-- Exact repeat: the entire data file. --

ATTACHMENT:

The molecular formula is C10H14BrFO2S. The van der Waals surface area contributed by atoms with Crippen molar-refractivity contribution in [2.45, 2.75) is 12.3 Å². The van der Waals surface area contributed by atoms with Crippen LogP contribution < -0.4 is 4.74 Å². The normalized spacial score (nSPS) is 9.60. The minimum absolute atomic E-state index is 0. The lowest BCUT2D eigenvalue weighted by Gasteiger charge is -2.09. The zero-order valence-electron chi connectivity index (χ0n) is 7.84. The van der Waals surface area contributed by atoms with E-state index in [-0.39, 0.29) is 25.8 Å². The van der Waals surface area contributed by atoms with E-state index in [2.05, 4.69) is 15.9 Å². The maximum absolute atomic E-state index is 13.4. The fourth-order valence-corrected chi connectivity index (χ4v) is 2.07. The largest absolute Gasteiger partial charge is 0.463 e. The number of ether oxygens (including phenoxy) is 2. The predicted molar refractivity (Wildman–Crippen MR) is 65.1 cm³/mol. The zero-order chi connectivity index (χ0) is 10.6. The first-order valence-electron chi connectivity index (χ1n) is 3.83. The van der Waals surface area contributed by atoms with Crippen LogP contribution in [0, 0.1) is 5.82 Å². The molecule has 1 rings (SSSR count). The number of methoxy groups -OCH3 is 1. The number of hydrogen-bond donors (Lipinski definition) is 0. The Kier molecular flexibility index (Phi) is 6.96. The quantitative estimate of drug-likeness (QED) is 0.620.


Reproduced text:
The molecular formula is C10H14BrFO2S. The van der Waals surface area contributed by atoms with Crippen molar-refractivity contribution in [2.45, 2.75) is 12.3 Å². The van der Waals surface area contributed by atoms with Crippen LogP contribution < -0.4 is 4.74 Å². The normalized spacial score (nSPS) is 9.60. The minimum absolute atomic E-state index is 0. The lowest BCUT2D eigenvalue weighted by Gasteiger charge is -2.09. The zero-order valence-electron chi connectivity index (χ0n) is 7.84. The van der Waals surface area contributed by atoms with E-state index in [-0.39, 0.29) is 25.8 Å². The van der Waals surface area contributed by atoms with E-state index in [2.05, 4.69) is 15.9 Å². The maximum absolute atomic E-state index is 13.4. The fourth-order valence-corrected chi connectivity index (χ4v) is 2.07. The largest absolute Gasteiger partial charge is 0.463 e. The number of ether oxygens (including phenoxy) is 2. The predicted molar refractivity (Wildman–Crippen MR) is 65.1 cm³/mol. The zero-order chi connectivity index (χ0) is 10.6. The first-order valence-electron chi connectivity index (χ1n) is 3.83. The van der Waals surface area contributed by atoms with Crippen LogP contribution in [0, 0.1) is 5.82 Å². The molecule has 1 rings (SSSR count). The number of methoxy groups -OCH3 is 1. The number of hydrogen-bond donors (Lipinski definition) is 0. The Kier molecular flexibility index (Phi) is 6.96. The quantitative estimate of drug-likeness (QED) is 0.620.